Composing functions into applications

The Serverless Way

Serverless computing is a new model of programming for the cloud that has gained traction with developers because of key value propositions: little to no concern about infrastructure operations, auto provisioning and auto scaling, and pay-per-use with zero cost for idle time. The fastest disruption in serverless has occurred with Functions-as-a-Service (FaaS), which are cloud-native, usually stateless, functions that scale on demand. FaaS is now offered by all major cloud vendors, and IBM was an early entrant into this new market with OpenWhisk, now an open source Apache incubator and a growing open source community around it.

It does not take long programming in this style to realize that FaaS fosters a model where code is organized into small functions, and developers need a way to orchestrate an application’s execution through many functions. IBM Cloud Functions, built on Apache OpenWhisk, offers sequences as a form of composition to construct data pipelines, where the result of one function becomes the input of another.

But applications are more than just sequential compositions, and control flow orchestration is ubiquitous to programming languages. I’ll illustrate some examples below, you can imagine how these might look in your favorite language.

  • A sequence is the equivalent of a semicolon:
function main(args) { 
let result = A(args);
return B(result);
  • Control flow using test and branch or more commonly if-then-else:
function main(args) { 
if ( C(args) ) {
return A(args);
} else {
return B(args);
  • And of course, exception and error handling with try-catch:
function main(args) { 
try {
return A(args);
} catch (e) {
return B(e);

It’s also common for a language to offer various looping constructs such as do, for and while, among others.

With functions-as-a-service, the building blocks of most applications and REST APIs can run serverlessly. Functions are activated in response to incoming events (which might be HTTP requests for example), and resources are automatically reserved for the duration of that function’s execution. As more functions are activated, more resources may be allocated.

What about the compositions however? If one represents the composition as shown above and runs it as a serverless function, they are subject to “double billing” — the composition waits for the result of each function it calls, and hence must pay for the wait time. This violates one the serverless principles: pay for what you use, not idle time.

The illustration shows a manually composed sequence, which is double billed. The parent main calls function A, waits for A to complete to retrieve its result and then calls B. The composition (main) is billed for the resources it is consuming, in addition to the resources consumed by A and B. The wait time in the composition violates a serverless principle: do not pay for idle time.

Serverless compositions, simply put, eliminate the double billing dilemma. In fact, without intrinsic support from the serverless platform, it is impossible to avoid double billing and still be serverless.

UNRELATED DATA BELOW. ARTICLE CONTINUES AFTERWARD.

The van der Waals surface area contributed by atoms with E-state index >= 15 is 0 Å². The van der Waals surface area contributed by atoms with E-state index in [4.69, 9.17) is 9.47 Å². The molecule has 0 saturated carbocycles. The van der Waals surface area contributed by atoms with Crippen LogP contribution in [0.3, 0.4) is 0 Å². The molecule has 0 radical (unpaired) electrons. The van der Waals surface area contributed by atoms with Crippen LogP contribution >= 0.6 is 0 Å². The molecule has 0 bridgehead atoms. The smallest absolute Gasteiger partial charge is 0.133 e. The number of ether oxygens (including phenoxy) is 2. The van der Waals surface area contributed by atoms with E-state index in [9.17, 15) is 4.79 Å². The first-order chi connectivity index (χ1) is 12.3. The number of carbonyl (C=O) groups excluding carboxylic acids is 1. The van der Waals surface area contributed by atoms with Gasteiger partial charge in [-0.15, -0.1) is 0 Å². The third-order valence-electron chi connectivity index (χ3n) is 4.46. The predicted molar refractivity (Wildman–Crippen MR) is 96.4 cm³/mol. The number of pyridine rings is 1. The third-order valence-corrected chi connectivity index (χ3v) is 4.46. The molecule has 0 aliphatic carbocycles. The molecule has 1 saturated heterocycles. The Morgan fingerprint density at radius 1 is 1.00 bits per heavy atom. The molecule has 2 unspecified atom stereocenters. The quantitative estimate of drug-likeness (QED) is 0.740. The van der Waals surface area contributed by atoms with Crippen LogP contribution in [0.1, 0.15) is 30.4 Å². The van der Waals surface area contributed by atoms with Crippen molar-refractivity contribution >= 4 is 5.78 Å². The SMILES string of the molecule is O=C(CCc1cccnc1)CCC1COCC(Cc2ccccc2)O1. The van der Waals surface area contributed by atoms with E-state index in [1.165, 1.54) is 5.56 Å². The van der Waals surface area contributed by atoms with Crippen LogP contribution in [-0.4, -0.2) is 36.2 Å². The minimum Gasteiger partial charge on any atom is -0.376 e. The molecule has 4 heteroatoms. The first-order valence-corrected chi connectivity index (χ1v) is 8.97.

Composer for IBM Cloud Functions is a new programming model from IBM Research for building serverless applications that compose functions, APIs and services. It is built on top of Apache OpenWhisk and works with standalone deployments or with IBM Cloud Functions.

Composer is not a new programming language. Instead, it is a library of combinators — meta programming using functional programming — which you use in your preferred language. It makes it possible to write straightforward code to express control and data flow, and may be used with polyglot functions. The composer library is currently available in Node.js but the same approach can be generalized to other programing languages, like Python, Swift, and Java. It is worth noting that even though the library is available in JavaScript, it does not require one to develop in that language. Our goal is compositions that are easy to express and program, familiar to developers, and which offer the same benefits that make FaaS attractive and disruptive.

Here is a sequence, if-then-else and try-catch using composer, matching the examples shown earlier.

composer.sequence('A', 'B')  // functions are referenced by name
composer.if('C', 'A', 'B') // if ( C(args) ) A(args) else B(args)
composer.try('A', B') // try { A(args) } catch(e) { B(e) }

In IBM Cloud Functions, compositions are represented as and execute as OpenWhisk actions. They run with support from a composition conductor, which manages the program state as the composition executes. The conductor also runs as an action, but unlike the manual composition shown earlier, it will not suffer from double billing. Instead, the execution of an application unfolds with continuation passing between functions, to resolve the next state of the computation and hand off the control flow. This is illustrated below.

The current technology preview of Composer does not yet fully utilize continuation passing, which is in the works and will be contributed to Apache OpenWhisk. We have made it available on GitHub for feedback, early adopters, and contributors.

We believe this is only the start of new programming abstractions and models for the serverless cloud. It does not take much to imagine a rich future of innovation around programming models, compilation, and runtime optimizations. Our group at IBM Research is excited about the opportunities and is at the forefront tackling these issues.